Jihad Cool

From Wikipedia, the free encyclopedia

Jihad Cool is a term used by American security experts[1] concerning the re-branding of militant jihadism into something fashionable, or "cool", to younger people through social media, magazines,[2] rap videos,[3] clothing,[4] propaganda videos,[5] and other means.[6]

It is a sub-culture mainly applied to individuals in developed nations who are recruited to travel to conflict zones on Jihad. For example, Jihadi rap videos make participants look "more MTV than Mosque", according to NPR, which was the first to report on the phenomenon in 2010.[1][7]

Addressing the issue of Jihad Cool has been identified as one of the best ways to tackle Islamic extremism.[8]

See also[edit]


  1. ^ a b Laura Italiano (June 20, 2014). "American Muslims flocking to jihadist group". New York Post. Retrieved August 22, 2014.
  2. ^ Steve Emerson (April 15, 2013). "Jihad is Cool: Jihadist Magazines Recruit Young Terrorists". Family Security Matters. Archived from the original on March 11, 2015. Retrieved August 22, 2014.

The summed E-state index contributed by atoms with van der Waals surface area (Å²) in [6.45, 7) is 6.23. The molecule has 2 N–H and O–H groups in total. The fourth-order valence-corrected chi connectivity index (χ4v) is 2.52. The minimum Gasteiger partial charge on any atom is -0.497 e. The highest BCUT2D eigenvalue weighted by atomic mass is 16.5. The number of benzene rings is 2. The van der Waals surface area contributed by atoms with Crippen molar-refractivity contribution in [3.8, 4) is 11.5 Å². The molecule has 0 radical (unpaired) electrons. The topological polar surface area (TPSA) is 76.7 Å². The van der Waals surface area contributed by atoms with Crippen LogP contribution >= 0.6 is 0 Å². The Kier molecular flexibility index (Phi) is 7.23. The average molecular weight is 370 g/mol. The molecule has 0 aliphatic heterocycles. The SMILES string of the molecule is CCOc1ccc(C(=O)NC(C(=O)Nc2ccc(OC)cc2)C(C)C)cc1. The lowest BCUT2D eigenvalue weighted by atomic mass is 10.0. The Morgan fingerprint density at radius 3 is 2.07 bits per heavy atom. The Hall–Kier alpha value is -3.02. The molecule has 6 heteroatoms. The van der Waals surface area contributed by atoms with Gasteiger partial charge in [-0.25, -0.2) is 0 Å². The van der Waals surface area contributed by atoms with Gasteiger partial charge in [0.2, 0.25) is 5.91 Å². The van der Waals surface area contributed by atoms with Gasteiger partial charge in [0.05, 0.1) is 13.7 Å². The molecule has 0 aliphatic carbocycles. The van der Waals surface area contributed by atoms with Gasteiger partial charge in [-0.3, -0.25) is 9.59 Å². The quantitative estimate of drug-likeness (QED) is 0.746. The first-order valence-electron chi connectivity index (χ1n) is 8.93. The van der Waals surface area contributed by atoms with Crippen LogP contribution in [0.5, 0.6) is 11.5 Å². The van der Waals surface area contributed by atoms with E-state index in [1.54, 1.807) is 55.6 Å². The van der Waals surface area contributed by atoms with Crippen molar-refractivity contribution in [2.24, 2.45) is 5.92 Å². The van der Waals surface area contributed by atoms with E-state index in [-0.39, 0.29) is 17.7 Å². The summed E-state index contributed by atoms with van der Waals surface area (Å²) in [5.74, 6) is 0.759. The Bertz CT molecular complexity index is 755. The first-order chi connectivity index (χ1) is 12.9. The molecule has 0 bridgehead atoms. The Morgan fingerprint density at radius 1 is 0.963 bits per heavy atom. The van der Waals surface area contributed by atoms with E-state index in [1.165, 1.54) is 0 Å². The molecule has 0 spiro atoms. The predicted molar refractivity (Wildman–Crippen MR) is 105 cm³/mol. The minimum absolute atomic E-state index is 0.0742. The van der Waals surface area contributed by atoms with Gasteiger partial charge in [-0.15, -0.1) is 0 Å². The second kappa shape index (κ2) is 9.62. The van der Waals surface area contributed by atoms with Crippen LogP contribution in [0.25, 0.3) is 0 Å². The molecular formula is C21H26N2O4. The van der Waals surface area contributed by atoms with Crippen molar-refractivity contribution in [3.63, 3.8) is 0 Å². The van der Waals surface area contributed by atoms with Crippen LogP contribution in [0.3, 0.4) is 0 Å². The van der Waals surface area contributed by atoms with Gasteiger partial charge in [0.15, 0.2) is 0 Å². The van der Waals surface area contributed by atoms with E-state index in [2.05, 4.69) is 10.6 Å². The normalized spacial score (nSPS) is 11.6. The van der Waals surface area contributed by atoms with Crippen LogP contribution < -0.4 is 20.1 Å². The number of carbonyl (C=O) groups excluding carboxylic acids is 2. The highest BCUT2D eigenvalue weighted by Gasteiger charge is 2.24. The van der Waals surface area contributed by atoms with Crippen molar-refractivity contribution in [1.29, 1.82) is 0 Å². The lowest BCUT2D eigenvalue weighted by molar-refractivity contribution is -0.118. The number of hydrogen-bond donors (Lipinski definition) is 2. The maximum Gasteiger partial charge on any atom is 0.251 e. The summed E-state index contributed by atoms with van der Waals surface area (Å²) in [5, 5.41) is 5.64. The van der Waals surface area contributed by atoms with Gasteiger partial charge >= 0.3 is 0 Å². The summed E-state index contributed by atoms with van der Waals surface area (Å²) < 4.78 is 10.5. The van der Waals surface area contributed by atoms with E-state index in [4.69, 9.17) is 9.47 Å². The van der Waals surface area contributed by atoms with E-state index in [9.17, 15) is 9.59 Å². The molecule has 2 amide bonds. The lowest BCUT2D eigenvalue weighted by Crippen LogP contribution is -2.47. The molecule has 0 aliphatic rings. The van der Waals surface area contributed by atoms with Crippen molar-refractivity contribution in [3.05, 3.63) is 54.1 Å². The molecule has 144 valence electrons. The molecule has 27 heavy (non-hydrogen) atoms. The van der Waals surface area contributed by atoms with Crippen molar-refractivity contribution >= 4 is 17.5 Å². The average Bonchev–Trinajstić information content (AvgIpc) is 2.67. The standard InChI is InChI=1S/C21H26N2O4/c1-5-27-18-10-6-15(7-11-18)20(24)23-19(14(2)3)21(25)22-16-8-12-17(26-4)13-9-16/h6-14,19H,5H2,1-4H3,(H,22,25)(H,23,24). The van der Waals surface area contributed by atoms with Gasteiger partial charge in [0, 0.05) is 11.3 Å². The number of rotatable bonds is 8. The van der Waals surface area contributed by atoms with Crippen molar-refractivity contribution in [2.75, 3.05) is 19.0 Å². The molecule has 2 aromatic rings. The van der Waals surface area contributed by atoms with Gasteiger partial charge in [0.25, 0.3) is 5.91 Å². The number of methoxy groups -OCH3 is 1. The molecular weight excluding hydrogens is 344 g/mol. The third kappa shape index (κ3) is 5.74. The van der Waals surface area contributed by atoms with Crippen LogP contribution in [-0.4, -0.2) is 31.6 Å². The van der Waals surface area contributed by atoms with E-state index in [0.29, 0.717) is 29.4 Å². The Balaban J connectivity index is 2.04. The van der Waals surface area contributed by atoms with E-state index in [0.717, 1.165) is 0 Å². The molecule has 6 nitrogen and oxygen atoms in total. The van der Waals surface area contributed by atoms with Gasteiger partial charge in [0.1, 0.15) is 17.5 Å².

3. ^ J. Dana Stuster (April 29, 2013). "9 Disturbingly Good Jihadi Raps". Foreign Policy. Retrieved August 22, 2014.
  4. ^ Picart, Caroline Joan S. (April 22, 2015). ""Jihad Cool/Jihad Chic": The Roles of the Internet and Imagined Relations in the Self-Radicalization of Colleen LaRose (Jihad Jane)". Societies. 5 (2): 354–383. doi:10.3390/soc5020354.
  5. ^ Jytte Klausen (2012). "The YouTube Jihadists: A Social Network Analysis of Al-Muhajiroun's Propaganda Campaign". Perspectives on Terrorism. 6 (1). Retrieved August 22, 2014.
  6. ^ Cheryl K. Chumley (June 27, 2014). "Terrorists go 'Jihad Cool,' use rap to entice young Americans". Washington Times. Retrieved August 22, 2014.
  7. ^ Dina Temple-Raston (March 6, 2010). "Jihadi Cool: Terrorist Recruiters' Latest Weapon". National Public Radio. Retrieved August 22, 2014.
  8. ^ “Defeat al Qaeda by removing its "cool" image; The way to beat al Qaeda and stop Islamist groups gaining recruits to violent causes is to remove their "cool" image and make fun of terrorists instead, according to a major international study published on Friday,” Michael Holden, April 15, 2010, Reuters.